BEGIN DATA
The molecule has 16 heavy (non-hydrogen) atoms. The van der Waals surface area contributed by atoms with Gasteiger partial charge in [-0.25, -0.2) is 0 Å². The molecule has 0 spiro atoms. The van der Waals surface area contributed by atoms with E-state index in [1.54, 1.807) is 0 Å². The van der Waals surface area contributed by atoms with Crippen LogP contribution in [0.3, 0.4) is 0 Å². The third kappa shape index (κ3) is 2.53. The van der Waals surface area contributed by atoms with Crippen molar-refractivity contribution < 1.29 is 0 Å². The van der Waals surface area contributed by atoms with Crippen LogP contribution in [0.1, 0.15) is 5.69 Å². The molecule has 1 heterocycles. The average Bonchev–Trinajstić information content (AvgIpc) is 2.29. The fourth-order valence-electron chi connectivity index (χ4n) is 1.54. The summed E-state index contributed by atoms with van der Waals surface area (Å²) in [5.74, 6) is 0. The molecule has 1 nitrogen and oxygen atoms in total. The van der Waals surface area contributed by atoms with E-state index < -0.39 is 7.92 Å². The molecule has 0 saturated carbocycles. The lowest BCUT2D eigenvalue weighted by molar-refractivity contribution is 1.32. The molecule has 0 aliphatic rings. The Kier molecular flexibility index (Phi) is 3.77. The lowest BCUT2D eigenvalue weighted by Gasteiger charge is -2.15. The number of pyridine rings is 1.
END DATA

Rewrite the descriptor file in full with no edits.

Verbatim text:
The molecule has 16 heavy (non-hydrogen) atoms. The van der Waals surface area contributed by atoms with Gasteiger partial charge in [-0.25, -0.2) is 0 Å². The molecule has 0 spiro atoms. The van der Waals surface area contributed by atoms with E-state index in [1.54, 1.807) is 0 Å². The van der Waals surface area contributed by atoms with Crippen LogP contribution in [0.3, 0.4) is 0 Å². The third kappa shape index (κ3) is 2.53. The van der Waals surface area contributed by atoms with Crippen molar-refractivity contribution < 1.29 is 0 Å². The van der Waals surface area contributed by atoms with Crippen LogP contribution in [0.1, 0.15) is 5.69 Å². The molecule has 1 heterocycles. The average Bonchev–Trinajstić information content (AvgIpc) is 2.29. The fourth-order valence-electron chi connectivity index (χ4n) is 1.54. The summed E-state index contributed by atoms with van der Waals surface area (Å²) in [5.74, 6) is 0. The molecule has 1 nitrogen and oxygen atoms in total. The van der Waals surface area contributed by atoms with E-state index < -0.39 is 7.92 Å². The molecule has 0 saturated carbocycles. The lowest BCUT2D eigenvalue weighted by molar-refractivity contribution is 1.32. The molecule has 0 aliphatic rings. The Kier molecular flexibility index (Phi) is 3.77. The lowest BCUT2D eigenvalue weighted by Gasteiger charge is -2.15. The number of pyridine rings is 1.